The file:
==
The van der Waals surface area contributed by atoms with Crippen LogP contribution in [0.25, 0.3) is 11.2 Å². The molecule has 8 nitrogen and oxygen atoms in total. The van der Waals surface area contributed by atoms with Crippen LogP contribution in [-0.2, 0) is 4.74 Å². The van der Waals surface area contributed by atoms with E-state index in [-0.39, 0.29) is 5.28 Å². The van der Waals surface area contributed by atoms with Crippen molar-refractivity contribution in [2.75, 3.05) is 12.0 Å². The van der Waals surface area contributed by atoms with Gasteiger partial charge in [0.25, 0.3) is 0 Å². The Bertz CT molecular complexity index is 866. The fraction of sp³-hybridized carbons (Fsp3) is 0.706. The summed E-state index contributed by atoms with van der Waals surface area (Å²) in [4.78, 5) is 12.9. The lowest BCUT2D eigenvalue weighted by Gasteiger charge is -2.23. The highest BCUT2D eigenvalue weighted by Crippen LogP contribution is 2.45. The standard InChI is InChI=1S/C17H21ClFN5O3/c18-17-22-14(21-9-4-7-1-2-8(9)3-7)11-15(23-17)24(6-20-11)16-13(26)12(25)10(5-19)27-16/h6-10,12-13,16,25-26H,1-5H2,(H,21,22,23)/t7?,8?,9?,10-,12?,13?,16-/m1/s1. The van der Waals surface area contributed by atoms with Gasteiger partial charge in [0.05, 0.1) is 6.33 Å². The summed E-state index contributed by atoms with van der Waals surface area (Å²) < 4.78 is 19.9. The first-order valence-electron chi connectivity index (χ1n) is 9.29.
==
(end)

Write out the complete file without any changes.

The van der Waals surface area contributed by atoms with Crippen LogP contribution in [0.25, 0.3) is 11.2 Å². The molecule has 8 nitrogen and oxygen atoms in total. The van der Waals surface area contributed by atoms with Crippen LogP contribution in [-0.2, 0) is 4.74 Å². The van der Waals surface area contributed by atoms with E-state index in [-0.39, 0.29) is 5.28 Å². The van der Waals surface area contributed by atoms with Crippen molar-refractivity contribution in [2.75, 3.05) is 12.0 Å². The van der Waals surface area contributed by atoms with Gasteiger partial charge in [0.25, 0.3) is 0 Å². The Bertz CT molecular complexity index is 866. The fraction of sp³-hybridized carbons (Fsp3) is 0.706. The summed E-state index contributed by atoms with van der Waals surface area (Å²) in [4.78, 5) is 12.9. The lowest BCUT2D eigenvalue weighted by Gasteiger charge is -2.23. The highest BCUT2D eigenvalue weighted by Crippen LogP contribution is 2.45. The standard InChI is InChI=1S/C17H21ClFN5O3/c18-17-22-14(21-9-4-7-1-2-8(9)3-7)11-15(23-17)24(6-20-11)16-13(26)12(25)10(5-19)27-16/h6-10,12-13,16,25-26H,1-5H2,(H,21,22,23)/t7?,8?,9?,10-,12?,13?,16-/m1/s1. The van der Waals surface area contributed by atoms with Gasteiger partial charge in [0.05, 0.1) is 6.33 Å². The summed E-state index contributed by atoms with van der Waals surface area (Å²) < 4.78 is 19.9. The first-order valence-electron chi connectivity index (χ1n) is 9.29.